There was a recent study released by Schwab about advisors turning independent. We all know the facts about RIA’s being the only financial services channel experiencing growth. But what struck me most about this study was the difference in perceptions between those advisors under age 40 and those over age 40. In this Investment Advisor article on the study, it says, “Younger advisors, in particular, show even more proclivity for independence, with 65% of those surveyed under the age of 40 finding the idea of becoming an RIA appealing, compared to 43% of those aged 40 and over”
Those older advisors grew up in a silo’d business. Elite Life producers over 55 years old generally sell life insurance only and don’t want to clutter their practice with securities or investment management. Investment advisors of all stripes (wirehouse, IBD, etc.) over age 55 are the same with their practices not wanting to get involved with insurance. And fee-only RIA’s want nothing to do with anything that generates a commission which basically cuts them out of the commission based world altogether. Why is this?; regulatory silo’s. It has frankly been too difficult to integrate these practices onto a single consolidated architecture due to FINRA, SEC and State Insurance Departments forcing each into their respective corners. So what has emerged is a fragmented set of models where one advisor has his/her BGA with “Brand X”, his/her B/D with “Brand Y” and his/her RIA clearing through “Brand Z”. None of them integrated or on the same platform.
Having recently completed reading the Steve Jobs book, it struck me how similar this fragmented financial services model resembled the open architecture of Microsoft and the PC where the software, hardware and internet services are not integrated. The user can choose from multiple suppliers which at first glance seems like an advantage. This as opposed to the Apple model of a closed and fully integrated architecture.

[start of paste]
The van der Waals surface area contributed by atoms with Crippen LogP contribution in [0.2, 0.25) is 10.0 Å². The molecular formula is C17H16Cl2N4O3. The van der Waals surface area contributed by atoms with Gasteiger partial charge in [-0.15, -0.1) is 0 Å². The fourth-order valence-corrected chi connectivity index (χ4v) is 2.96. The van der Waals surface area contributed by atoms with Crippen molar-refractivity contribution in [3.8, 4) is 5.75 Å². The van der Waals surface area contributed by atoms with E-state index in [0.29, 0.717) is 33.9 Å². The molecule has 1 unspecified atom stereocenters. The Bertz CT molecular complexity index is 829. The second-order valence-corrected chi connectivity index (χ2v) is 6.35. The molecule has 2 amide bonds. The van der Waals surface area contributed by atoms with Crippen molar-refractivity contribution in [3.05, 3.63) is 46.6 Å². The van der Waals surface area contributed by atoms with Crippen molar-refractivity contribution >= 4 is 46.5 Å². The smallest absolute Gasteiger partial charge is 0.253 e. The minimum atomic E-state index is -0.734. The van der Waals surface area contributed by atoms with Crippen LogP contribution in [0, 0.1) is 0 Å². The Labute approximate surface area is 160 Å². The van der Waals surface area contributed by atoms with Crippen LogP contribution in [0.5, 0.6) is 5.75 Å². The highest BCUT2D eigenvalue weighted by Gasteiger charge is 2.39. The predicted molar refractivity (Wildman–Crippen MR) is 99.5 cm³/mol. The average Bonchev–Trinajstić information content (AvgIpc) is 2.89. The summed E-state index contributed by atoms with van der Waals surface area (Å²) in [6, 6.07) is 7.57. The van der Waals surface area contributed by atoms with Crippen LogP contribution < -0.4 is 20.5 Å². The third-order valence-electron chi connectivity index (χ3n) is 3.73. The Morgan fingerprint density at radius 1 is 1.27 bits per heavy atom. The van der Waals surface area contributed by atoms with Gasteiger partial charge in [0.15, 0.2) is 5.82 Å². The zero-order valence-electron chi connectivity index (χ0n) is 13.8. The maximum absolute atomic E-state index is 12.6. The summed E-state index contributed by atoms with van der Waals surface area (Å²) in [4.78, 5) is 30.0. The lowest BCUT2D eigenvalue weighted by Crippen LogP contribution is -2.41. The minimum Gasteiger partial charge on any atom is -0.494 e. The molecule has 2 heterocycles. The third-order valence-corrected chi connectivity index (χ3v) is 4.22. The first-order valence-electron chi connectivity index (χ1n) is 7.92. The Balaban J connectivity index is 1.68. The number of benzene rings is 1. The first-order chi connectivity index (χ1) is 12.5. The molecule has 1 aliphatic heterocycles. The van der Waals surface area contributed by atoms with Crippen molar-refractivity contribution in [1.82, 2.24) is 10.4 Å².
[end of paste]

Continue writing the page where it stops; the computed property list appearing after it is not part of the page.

For the longest time, I was a dedicated Microsoft user over the years buying Gateway, Dell, IBM and SONY hardware along the way. I disregarded the Apple products as foreign and different for a sub-culture user. But when I bought i-Pods for my now 15 year old triplets a few years back, I thought they were pretty cool and got one myself. Then came the i-Phone. At first I was suspect about it because I thought my blackberry keyboard was easier to use. But at the urging of my kids, I made the switch a couple years ago to the i-Phone and never looked back. Then as I was rewiring my home AV system, my tech guy suggested using Apple TV, so now I have my i-Tunes libraries, movies, pictures, home videos all integrated with the ability to play anything on any TV or speaker with a controls through an app on my i-Phone. And on business trips, I used to haul around a heavy laptop. Not anymore. Now I carry my trusty i-Pad which does all that I need on a trip. And I can get to all of my stuff anywhere, anytime through i-Cloud. Bottom line, I’m hooked on the closed Apple ecosystem and will not leave.
Apple as a closed architecture could be perceptively at a disadvantage, but it allows for a consistently higher quality product and seamless user experience. I had thought the younger generation would object to closed systems, but apparently not. It appears that the early adopters of the current Apple architecture are the younger generation and the holdouts are generally more mature still holding onto their blackberry, PC and flip phones. Could it be that the next generation of financial services platform is on a closed architecture where the RIA, B/D and BGA are seamlessly integrated? One client account form, one application, one place for client and advisor to see a consolidated view of the entire portfolio through front end single entry.
Just as the under 40 set is more open to a different practice model than their more mature peers, I also believe they will gravitate away from the silo’s towards a fully integrated architecture enabled with high quality and state of the art technology. And by fully integrated it is a given that proprietary products will be a thing of the past and I’m talking about open access to all products and services within this closed and integrated model. Those with retirement on the horizon won’t want to risk changing platforms just as I was resistant to get off the Microsoft Windows system and onto the Apple architecture. But I believe those who are still growing their practices will demand a better more fully integrated experience. With the likelihood that a new "harmonized" fiduciary standard gets enacted breaking down the barriers prior set by regulatory silos, true convergence and integration of the models may finally happen. It may not be here yet, but trust me, it’s coming soon.